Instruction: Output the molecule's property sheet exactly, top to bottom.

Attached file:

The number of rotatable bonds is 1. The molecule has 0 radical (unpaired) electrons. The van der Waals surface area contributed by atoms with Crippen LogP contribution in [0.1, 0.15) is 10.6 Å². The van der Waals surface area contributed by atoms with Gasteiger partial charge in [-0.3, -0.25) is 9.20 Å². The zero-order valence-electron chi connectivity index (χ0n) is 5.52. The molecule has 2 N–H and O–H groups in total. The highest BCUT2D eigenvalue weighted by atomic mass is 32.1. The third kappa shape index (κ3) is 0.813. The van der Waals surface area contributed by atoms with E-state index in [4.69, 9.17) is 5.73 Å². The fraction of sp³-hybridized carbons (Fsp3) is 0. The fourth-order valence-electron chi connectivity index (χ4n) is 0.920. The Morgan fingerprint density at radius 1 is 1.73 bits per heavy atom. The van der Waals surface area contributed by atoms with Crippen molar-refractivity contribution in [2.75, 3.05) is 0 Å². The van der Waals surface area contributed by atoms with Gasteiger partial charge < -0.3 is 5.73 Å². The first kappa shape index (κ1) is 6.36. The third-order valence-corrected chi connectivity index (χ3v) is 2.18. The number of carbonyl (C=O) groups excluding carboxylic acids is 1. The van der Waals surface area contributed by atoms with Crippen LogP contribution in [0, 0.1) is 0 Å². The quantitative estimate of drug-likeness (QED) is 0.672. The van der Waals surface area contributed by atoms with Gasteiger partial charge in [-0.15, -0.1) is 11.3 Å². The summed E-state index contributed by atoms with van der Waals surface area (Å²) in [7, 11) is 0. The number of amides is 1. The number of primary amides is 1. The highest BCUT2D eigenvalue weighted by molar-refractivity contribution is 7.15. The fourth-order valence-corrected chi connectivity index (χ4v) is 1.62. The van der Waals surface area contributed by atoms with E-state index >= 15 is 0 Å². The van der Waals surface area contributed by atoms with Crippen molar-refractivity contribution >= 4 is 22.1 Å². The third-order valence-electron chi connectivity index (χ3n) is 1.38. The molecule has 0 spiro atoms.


The number of rotatable bonds is 1. The molecule has 0 radical (unpaired) electrons. The van der Waals surface area contributed by atoms with Crippen LogP contribution in [0.1, 0.15) is 10.6 Å². The van der Waals surface area contributed by atoms with Gasteiger partial charge in [-0.3, -0.25) is 9.20 Å². The zero-order valence-electron chi connectivity index (χ0n) is 5.52. The molecule has 2 N–H and O–H groups in total. The highest BCUT2D eigenvalue weighted by atomic mass is 32.1. The third kappa shape index (κ3) is 0.813. The van der Waals surface area contributed by atoms with E-state index in [4.69, 9.17) is 5.73 Å². The fraction of sp³-hybridized carbons (Fsp3) is 0. The fourth-order valence-electron chi connectivity index (χ4n) is 0.920. The Morgan fingerprint density at radius 1 is 1.73 bits per heavy atom. The van der Waals surface area contributed by atoms with Crippen molar-refractivity contribution in [2.75, 3.05) is 0 Å². The van der Waals surface area contributed by atoms with Gasteiger partial charge < -0.3 is 5.73 Å². The first kappa shape index (κ1) is 6.36. The third-order valence-corrected chi connectivity index (χ3v) is 2.18. The number of carbonyl (C=O) groups excluding carboxylic acids is 1. The van der Waals surface area contributed by atoms with Crippen LogP contribution in [0, 0.1) is 0 Å². The quantitative estimate of drug-likeness (QED) is 0.672. The van der Waals surface area contributed by atoms with Gasteiger partial charge in [-0.15, -0.1) is 11.3 Å². The summed E-state index contributed by atoms with van der Waals surface area (Å²) in [7, 11) is 0. The number of amides is 1. The number of primary amides is 1. The highest BCUT2D eigenvalue weighted by molar-refractivity contribution is 7.15. The fourth-order valence-corrected chi connectivity index (χ4v) is 1.62. The van der Waals surface area contributed by atoms with E-state index >= 15 is 0 Å². The van der Waals surface area contributed by atoms with Crippen molar-refractivity contribution >= 4 is 22.1 Å². The third-order valence-electron chi connectivity index (χ3n) is 1.38. The molecule has 0 spiro atoms.